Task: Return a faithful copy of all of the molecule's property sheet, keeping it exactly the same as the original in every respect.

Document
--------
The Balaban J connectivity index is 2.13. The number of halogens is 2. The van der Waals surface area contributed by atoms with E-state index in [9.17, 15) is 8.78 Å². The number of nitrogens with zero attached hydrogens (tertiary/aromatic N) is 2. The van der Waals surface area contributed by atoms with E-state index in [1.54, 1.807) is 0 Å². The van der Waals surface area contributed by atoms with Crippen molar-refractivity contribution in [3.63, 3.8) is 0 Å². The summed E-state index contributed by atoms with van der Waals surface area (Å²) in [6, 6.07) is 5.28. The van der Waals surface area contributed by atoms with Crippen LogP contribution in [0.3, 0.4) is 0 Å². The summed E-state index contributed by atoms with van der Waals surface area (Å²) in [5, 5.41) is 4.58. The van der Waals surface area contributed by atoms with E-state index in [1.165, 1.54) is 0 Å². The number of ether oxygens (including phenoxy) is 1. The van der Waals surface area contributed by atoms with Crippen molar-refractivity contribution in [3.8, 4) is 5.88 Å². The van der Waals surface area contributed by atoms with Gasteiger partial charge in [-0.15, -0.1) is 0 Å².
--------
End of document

The Balaban J connectivity index is 2.13. The number of halogens is 2. The van der Waals surface area contributed by atoms with E-state index in [9.17, 15) is 8.78 Å². The number of nitrogens with zero attached hydrogens (tertiary/aromatic N) is 2. The van der Waals surface area contributed by atoms with E-state index in [1.54, 1.807) is 0 Å². The van der Waals surface area contributed by atoms with Crippen molar-refractivity contribution in [3.63, 3.8) is 0 Å². The summed E-state index contributed by atoms with van der Waals surface area (Å²) in [6, 6.07) is 5.28. The van der Waals surface area contributed by atoms with Crippen LogP contribution in [0.3, 0.4) is 0 Å². The summed E-state index contributed by atoms with van der Waals surface area (Å²) in [5, 5.41) is 4.58. The van der Waals surface area contributed by atoms with E-state index in [1.165, 1.54) is 0 Å². The number of ether oxygens (including phenoxy) is 1. The van der Waals surface area contributed by atoms with Crippen molar-refractivity contribution in [3.8, 4) is 5.88 Å². The van der Waals surface area contributed by atoms with Gasteiger partial charge in [-0.15, -0.1) is 0 Å².